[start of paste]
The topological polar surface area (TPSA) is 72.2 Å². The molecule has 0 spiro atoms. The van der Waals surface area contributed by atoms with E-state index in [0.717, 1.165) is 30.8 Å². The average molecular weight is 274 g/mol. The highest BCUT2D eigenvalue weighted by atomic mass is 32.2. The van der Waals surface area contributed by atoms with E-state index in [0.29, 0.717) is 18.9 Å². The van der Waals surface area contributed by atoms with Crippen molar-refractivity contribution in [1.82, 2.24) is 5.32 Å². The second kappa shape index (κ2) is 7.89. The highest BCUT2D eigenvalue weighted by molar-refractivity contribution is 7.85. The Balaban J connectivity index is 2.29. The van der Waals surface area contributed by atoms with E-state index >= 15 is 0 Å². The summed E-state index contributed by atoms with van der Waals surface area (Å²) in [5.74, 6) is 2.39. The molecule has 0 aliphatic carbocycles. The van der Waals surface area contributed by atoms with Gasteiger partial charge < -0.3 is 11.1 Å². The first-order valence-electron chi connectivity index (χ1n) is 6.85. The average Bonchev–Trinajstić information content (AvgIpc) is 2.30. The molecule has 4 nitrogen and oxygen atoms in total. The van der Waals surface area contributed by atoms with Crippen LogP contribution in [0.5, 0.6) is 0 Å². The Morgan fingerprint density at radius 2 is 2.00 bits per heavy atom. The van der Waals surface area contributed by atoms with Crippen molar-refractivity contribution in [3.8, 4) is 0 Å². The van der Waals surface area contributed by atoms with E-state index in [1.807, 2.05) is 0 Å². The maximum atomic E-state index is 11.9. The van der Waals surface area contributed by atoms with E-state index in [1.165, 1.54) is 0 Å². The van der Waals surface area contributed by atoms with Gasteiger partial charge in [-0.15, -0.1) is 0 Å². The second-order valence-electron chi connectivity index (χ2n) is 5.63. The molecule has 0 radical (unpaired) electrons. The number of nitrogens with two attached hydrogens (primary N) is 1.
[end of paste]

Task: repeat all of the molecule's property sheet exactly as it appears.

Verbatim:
The topological polar surface area (TPSA) is 72.2 Å². The molecule has 0 spiro atoms. The van der Waals surface area contributed by atoms with E-state index in [0.717, 1.165) is 30.8 Å². The average molecular weight is 274 g/mol. The highest BCUT2D eigenvalue weighted by atomic mass is 32.2. The van der Waals surface area contributed by atoms with E-state index in [0.29, 0.717) is 18.9 Å². The van der Waals surface area contributed by atoms with Crippen molar-refractivity contribution in [1.82, 2.24) is 5.32 Å². The second kappa shape index (κ2) is 7.89. The highest BCUT2D eigenvalue weighted by molar-refractivity contribution is 7.85. The Balaban J connectivity index is 2.29. The van der Waals surface area contributed by atoms with E-state index >= 15 is 0 Å². The summed E-state index contributed by atoms with van der Waals surface area (Å²) in [5.74, 6) is 2.39. The molecule has 0 aliphatic carbocycles. The van der Waals surface area contributed by atoms with Gasteiger partial charge < -0.3 is 11.1 Å². The first-order valence-electron chi connectivity index (χ1n) is 6.85. The average Bonchev–Trinajstić information content (AvgIpc) is 2.30. The molecule has 4 nitrogen and oxygen atoms in total. The van der Waals surface area contributed by atoms with Crippen LogP contribution in [0.5, 0.6) is 0 Å². The Morgan fingerprint density at radius 2 is 2.00 bits per heavy atom. The van der Waals surface area contributed by atoms with Crippen molar-refractivity contribution in [3.8, 4) is 0 Å². The van der Waals surface area contributed by atoms with E-state index in [1.807, 2.05) is 0 Å². The maximum atomic E-state index is 11.9. The van der Waals surface area contributed by atoms with E-state index in [1.165, 1.54) is 0 Å². The van der Waals surface area contributed by atoms with Gasteiger partial charge in [-0.15, -0.1) is 0 Å². The second-order valence-electron chi connectivity index (χ2n) is 5.63. The molecule has 0 radical (unpaired) electrons. The number of nitrogens with two attached hydrogens (primary N) is 1.